Editorial: Lawmakers must reform public employee retirement system
Most of the blather coming out of Carson City this legislative session has been about the various means that can be employed to tap
more tax revenue from the citizens. But finally someone has introduced a bill that would curb the state’s profligate spending.
This past week Republican Assemblyman Randy Kirner of Reno introduced Assembly Bill 190, which calls for reforming the Nevada Public Employees’ Retirement System (PERS), which under government voodoo accounting methods has an unfunded liability of $12.5 billion, but under the accounting methods the rest of us must use the liability is actually more than $40 billion — nearly $15,000 per capita and growing.
The changes Kirner proposes would apply to state and local government workers hired after July 1, 2016, leaving unchanged the benefits promised to current employees and retirees. “The bill protects people that are in PERS today,” Kirner told reporters. “A promise made is a promise kept.”
Currently the system is a 100 percent defined benefit program, in which the retirement benefit is calculated based on years of service and level of pay of the employee at retirement, regardless of the state of the economy.
AB190 would introduce a hybrid — part defined benefit, part defined contribution. A defined contribution plan is similar to the 401(k) programs used primarily by the private sector. Under this system typically a certain percent of the employee’s salary is invested in something like a mutual fund and the retiree benefit depends on the amount contributed and how well the investments perform. The taxpayer has no obligation to make up any difference on that part of a hybrid retirement plan. Defined contribution plans are also are more easily portable to another job or retirement system.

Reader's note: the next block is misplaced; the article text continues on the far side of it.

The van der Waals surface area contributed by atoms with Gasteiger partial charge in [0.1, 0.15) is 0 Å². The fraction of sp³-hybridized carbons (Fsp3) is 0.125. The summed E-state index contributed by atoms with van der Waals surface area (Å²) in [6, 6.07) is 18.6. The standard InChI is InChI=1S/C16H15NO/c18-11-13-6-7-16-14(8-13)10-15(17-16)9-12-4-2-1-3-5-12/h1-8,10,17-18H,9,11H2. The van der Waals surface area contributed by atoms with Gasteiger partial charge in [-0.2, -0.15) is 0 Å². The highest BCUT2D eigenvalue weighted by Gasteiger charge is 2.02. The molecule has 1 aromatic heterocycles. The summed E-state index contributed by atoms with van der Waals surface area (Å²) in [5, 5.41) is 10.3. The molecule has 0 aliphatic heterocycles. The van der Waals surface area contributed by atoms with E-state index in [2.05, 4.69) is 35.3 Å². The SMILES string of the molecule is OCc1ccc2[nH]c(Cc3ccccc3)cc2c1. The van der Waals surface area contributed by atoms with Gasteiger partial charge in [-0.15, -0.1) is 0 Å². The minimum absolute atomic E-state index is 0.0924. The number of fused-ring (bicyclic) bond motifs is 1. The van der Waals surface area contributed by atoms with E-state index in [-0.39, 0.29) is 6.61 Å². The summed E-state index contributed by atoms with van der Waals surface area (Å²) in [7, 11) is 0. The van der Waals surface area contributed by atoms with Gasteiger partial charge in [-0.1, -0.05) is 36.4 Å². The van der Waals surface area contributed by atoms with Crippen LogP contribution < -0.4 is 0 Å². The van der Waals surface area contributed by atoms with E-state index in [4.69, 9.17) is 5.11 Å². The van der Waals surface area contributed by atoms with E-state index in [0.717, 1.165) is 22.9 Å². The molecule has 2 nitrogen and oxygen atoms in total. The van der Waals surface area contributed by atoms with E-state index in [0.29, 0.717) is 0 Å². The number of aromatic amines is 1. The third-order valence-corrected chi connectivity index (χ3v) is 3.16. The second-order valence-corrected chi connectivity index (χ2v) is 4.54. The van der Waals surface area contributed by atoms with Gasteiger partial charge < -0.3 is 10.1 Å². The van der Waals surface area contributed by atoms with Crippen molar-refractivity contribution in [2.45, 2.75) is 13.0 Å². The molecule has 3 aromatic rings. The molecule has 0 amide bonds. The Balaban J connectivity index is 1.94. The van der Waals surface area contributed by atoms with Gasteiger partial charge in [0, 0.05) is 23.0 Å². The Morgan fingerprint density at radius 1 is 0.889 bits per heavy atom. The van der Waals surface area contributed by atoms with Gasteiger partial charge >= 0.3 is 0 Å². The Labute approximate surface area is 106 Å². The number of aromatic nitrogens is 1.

Kirner’s bill also would end the practice of allowing government workers to purchase up to five years of retirement credit and retire at 70 percent of highest pay after only 25 years on the job.
The bill also ties the minimum retirement age for receiving full benefits to that allowed under the Social Security Act, meaning retirees would collect full benefits for far fewer years, in many cases decades fewer. Police officers and firefighters would be able to retire with full benefits 10 years earlier.
Further, the bill requires a certain level of contributions toward retirement to come from both the employer and the employee. It bars public employee unions from using collective bargaining to increase the amount of contribution from the employer, a practice that over years has allowed some government workers to contribute nothing in lieu of higher raises.
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